Mystifyingly, however, once that new Day of Infamy is over, the book leaps ahead in time several months into the future. You would think that the days and weeks immediately following the biggest geopolitical development of the century would be pretty interesting, but not to this book, which is so focused on matters nautical that it skips all that so we can jump straight to the reactivation of the ships of the National Defense Reserve Fleet (the “ghost fleet” of the title) to fill out the gaps left by all the ships the Chinese sent to the bottom. These rusting hulks, led by the destroyer USS Zumwalt (DDG-1000) (which the book plausibly projects was mothballed pretty much right after delivery, due to its massive cost overruns and unreliability of its many whiz-bang technological features), form a new fleet. We then spend the rest of the book watching the Intrepid Young Naval Captain, who has been placed in command of the Zumwalt, argue with the Gruff Old Senior Non-com — who is also his father, remember! — over the best way to run a ship, while the G.O.S.N. bangs on malfunctioning computers with a wrench and growls “I dinna think she can take much muuuuuuuir, cap’n” in classic Mr. Scott fashion. Meanwhile the ship has also been outfitted with a super-high-tech new weapon that could change the course of the war — but only if they can get it to work, which is why Brilliant Female Scientist has come along for the ride.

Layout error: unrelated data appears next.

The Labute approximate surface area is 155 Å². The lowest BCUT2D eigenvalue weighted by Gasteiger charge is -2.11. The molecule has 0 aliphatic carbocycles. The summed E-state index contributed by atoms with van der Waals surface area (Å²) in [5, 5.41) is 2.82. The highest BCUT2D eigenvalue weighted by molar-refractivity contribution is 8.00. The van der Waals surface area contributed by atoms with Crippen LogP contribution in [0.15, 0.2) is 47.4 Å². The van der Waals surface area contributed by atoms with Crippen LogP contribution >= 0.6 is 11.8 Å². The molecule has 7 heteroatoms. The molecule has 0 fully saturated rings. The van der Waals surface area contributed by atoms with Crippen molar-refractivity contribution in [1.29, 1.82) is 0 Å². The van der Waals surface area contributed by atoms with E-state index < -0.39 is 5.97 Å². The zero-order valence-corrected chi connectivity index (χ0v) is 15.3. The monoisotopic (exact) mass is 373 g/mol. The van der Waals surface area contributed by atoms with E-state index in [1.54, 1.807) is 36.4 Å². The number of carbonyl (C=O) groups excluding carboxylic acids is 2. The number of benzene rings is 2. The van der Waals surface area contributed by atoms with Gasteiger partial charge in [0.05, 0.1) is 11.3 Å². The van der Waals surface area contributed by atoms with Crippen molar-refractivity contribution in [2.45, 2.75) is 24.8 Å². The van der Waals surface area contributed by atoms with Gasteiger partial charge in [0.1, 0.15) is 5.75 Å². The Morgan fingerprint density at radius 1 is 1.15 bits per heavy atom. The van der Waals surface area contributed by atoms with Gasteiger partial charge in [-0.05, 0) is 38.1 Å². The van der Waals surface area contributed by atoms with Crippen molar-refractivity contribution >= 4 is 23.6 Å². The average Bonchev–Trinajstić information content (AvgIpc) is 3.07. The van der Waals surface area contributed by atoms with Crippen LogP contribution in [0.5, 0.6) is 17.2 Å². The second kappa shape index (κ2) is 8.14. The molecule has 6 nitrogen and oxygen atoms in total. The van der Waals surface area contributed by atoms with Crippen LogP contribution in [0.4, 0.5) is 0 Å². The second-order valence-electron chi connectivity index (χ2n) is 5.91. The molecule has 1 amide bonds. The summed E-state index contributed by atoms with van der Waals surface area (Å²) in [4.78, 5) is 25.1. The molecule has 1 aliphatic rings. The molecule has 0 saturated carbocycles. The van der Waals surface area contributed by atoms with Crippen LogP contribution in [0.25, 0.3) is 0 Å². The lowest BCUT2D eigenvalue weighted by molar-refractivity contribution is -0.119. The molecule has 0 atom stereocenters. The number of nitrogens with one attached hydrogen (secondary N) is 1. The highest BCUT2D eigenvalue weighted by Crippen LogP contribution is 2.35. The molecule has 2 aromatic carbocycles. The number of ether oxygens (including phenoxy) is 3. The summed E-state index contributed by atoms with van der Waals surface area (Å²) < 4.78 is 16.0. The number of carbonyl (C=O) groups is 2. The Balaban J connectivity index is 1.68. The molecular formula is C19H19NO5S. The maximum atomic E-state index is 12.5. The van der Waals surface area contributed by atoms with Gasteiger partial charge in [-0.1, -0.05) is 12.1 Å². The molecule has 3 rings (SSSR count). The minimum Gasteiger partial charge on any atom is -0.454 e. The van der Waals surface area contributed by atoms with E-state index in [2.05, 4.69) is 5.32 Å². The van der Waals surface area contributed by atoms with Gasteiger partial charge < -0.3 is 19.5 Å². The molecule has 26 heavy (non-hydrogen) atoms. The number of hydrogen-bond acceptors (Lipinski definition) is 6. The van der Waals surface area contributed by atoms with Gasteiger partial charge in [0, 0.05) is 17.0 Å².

Will the super-high-tech weapon work when it has to? Only a person of reasonably average intelligence could predict the answer.

There’s also a couple of subplots jammed in too, because you can only watch people bang on computers with a wrench and work out their daddy issues for so long. They both take place in occupied Hawaii: one follows a female Marine who organizes an underground resistance movement, while the other follows a civilian woman who turns into a serial killer of occupying troops and the Russian counter-insurgency expert the Chinese bring in to run her down. The resistance subplot is competently done, but completely unsurprising. The serial killer subplot feels like it belongs in a completely different book. It baffles me why Singer and Cole chose to include it; the only reason I can think of is that they thought they needed something to rope in the Thomas Harris/Stieg Larsson creepy-crime audience. Anyway, it all works out more or less as you expect it to.

There’s another post to be written about the geo-strategic assumptions of this book, and what they say about the anxieties and fears of the managers of America’s defense-industrial complex at this particular moment in history. But for now I’ll confine myself to evaluating Ghost Fleet as a literary artifact, and as a literary artifact, it ain’t very good, even with the severely limited expectations one usually brings to the techno-thriller genre.

In case the above was unclear, I didn’t like it.

More book reviews are over here, if you’re into that sort of thing.